It seems the ‘planet penny’ has finally dropped. Consumers are no longer willing to ‘conscious compromise’. At least, that’s according to the latest Conscious Consumer Spending Index. The index, which has been measuring consumer appetite for environmental spending for a decade, found record highs across the board — fully underscoring consumers’ increasing embrace of conscious consumerism. For example, 71% felt it was important to support socially responsible brands, and 42% reported plans to spend more with socially responsible companies in 2024.
Green crime does not pay
In other words, the crossroads has arrived for brands toe-ing the environmental line. Marketers will know that simply being ‘less bad’ is not enough. They must be actively doing good, and those savvy brands that find clever ways to align on values and value-driving will be rewarded. According to McKinsey, sustainability-related claims helped products average 28% cumulative growth over the last five years.
‘Claims’ is the operative word, though. An interesting choice given that in a commission assessment of 150 environmental claims, 53% were vague, misleading or unfounded, and 40% were unsubstantiated. In addition to consumers waking up to these practices, and as a result of the assessment, the European Commission will conclude its negotiations to restrict false green claims by 2024.
Transparency goes a long way
This is not to be alarmist. It doesn’t mean that every brand has to have the answers immediately, or be operating at ‘real zero’ from January (it does mean not lying about how far along you are in the sustainability journey, though). Customers will appreciate a little transparency — from how you make changes to upcoming plans, ultimately adding a sense of humanity and humility.
This must be embedded and shared across every channel. However, there is one channel that is often undervalued — the website. As the first place a customer goes to understand more about a brand and its products, this is the obvious place to highlight sustainability credentials and underline a commitment to being more environmentally friendly. For the latter, the best way to achieve this is by considering a more sustainable approach to web design, notably the user experience.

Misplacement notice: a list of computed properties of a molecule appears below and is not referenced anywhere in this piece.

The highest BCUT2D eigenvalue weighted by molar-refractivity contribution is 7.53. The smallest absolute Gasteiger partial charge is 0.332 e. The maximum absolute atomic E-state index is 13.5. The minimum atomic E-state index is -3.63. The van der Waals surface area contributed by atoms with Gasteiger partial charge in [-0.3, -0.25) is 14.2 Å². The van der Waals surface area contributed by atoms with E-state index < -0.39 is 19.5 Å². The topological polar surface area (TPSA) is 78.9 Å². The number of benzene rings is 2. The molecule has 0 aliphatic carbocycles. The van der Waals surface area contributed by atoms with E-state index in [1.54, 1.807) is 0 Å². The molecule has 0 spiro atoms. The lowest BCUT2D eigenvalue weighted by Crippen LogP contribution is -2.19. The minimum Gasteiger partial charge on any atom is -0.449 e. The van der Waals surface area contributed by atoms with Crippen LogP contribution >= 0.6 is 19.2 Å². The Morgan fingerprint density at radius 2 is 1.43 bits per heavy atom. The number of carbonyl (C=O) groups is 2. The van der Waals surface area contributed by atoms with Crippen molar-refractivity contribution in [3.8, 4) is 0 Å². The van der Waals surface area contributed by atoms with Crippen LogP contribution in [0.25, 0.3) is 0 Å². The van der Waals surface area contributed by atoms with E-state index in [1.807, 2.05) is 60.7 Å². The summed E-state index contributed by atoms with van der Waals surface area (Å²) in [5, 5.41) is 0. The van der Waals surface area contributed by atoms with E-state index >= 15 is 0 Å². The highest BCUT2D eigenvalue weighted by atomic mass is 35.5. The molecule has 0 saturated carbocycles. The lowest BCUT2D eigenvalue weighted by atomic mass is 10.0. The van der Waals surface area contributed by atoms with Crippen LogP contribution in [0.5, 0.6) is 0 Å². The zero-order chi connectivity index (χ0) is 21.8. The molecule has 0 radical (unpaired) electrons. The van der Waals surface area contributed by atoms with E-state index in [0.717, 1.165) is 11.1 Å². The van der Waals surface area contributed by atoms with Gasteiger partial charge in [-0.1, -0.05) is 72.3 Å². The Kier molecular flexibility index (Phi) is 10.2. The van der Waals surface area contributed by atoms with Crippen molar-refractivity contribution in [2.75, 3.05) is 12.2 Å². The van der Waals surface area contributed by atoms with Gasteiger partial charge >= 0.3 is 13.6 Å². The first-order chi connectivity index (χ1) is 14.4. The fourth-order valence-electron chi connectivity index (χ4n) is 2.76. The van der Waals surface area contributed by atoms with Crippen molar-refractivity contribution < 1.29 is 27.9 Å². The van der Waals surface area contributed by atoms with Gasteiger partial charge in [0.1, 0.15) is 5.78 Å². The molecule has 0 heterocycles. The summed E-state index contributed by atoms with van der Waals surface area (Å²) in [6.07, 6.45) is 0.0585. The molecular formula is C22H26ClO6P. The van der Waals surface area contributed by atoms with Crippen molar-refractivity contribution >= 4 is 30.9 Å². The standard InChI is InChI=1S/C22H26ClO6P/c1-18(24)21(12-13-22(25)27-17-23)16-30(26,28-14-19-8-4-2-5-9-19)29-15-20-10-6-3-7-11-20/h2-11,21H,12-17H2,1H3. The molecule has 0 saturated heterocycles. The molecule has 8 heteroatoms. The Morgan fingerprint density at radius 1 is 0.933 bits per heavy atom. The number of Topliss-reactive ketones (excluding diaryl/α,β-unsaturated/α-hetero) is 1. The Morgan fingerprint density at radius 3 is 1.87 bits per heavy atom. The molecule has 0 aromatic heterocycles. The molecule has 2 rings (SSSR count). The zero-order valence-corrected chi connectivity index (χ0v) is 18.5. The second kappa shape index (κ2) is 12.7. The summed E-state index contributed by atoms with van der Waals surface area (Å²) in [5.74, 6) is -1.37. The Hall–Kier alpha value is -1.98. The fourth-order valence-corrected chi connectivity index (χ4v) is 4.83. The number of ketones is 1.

A website can be beautiful and sustainable
The internet has a higher carbon footprint than the aviation industry, and it’s increasing. Web page sizes have been growing steadily over the years. One reason for this is the popularity of rich media online. Nowadays, internet marketing requires a lot of balancing between the various factors at play or, more specifically, sustainability and good UX to drive customer conversions. However, it’s not a case of one or the other. Both are possible.
At Célibataire, we have a ‘conscious design’ philosophy, which is about creating sustainable websites without losing out on aesthetics or function. For example, redesigning the navigation menu to reduce the number of pages loaded, looking at colour palettes to select less energy-intensive colours, and optimising the number of videos and high-quality graphics on the site can be an attainable way of reducing a brand’s carbon footprint. And not forgetting to consider green hosting options.
Ultimately, it has become clear that there is no slipping under the climate radar. This is the era of the conscious consumer, and brands must recognise this to forge lasting relationships with them. The website is a great place to start; it can make a real difference in customer perception and contribute to climate goals, brand aspirations and promises. After all, if a website is the virtual embodiment of your brand, shouldn’t it reflect your values?
Featured image: George Milton / Pexels